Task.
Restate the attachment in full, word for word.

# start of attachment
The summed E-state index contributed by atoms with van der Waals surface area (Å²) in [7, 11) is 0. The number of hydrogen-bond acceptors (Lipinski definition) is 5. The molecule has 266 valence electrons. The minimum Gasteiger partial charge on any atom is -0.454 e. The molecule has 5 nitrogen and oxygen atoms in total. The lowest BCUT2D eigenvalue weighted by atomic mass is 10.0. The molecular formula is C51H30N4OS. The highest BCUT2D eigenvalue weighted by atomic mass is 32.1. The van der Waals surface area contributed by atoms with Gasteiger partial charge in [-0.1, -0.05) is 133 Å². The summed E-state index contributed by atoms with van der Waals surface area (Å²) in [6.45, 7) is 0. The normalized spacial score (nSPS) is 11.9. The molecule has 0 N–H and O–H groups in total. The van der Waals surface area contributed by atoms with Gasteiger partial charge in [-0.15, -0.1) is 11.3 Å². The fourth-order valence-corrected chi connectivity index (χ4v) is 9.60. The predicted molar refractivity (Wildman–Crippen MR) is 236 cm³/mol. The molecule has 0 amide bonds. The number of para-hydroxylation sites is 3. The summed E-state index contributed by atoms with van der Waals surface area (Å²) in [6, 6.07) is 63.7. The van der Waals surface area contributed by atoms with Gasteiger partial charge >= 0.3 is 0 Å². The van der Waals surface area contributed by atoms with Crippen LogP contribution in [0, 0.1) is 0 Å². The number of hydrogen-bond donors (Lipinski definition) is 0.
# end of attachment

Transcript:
The summed E-state index contributed by atoms with van der Waals surface area (Å²) in [7, 11) is 0. The number of hydrogen-bond acceptors (Lipinski definition) is 5. The molecule has 266 valence electrons. The minimum Gasteiger partial charge on any atom is -0.454 e. The molecule has 5 nitrogen and oxygen atoms in total. The lowest BCUT2D eigenvalue weighted by atomic mass is 10.0. The molecular formula is C51H30N4OS. The highest BCUT2D eigenvalue weighted by atomic mass is 32.1. The van der Waals surface area contributed by atoms with Gasteiger partial charge in [-0.1, -0.05) is 133 Å². The summed E-state index contributed by atoms with van der Waals surface area (Å²) in [6.45, 7) is 0. The normalized spacial score (nSPS) is 11.9. The molecule has 0 N–H and O–H groups in total. The van der Waals surface area contributed by atoms with Gasteiger partial charge in [-0.15, -0.1) is 11.3 Å². The fourth-order valence-corrected chi connectivity index (χ4v) is 9.60. The predicted molar refractivity (Wildman–Crippen MR) is 236 cm³/mol. The molecule has 0 amide bonds. The number of para-hydroxylation sites is 3. The summed E-state index contributed by atoms with van der Waals surface area (Å²) in [6, 6.07) is 63.7. The van der Waals surface area contributed by atoms with Gasteiger partial charge >= 0.3 is 0 Å². The van der Waals surface area contributed by atoms with Crippen LogP contribution in [0, 0.1) is 0 Å². The number of hydrogen-bond donors (Lipinski definition) is 0.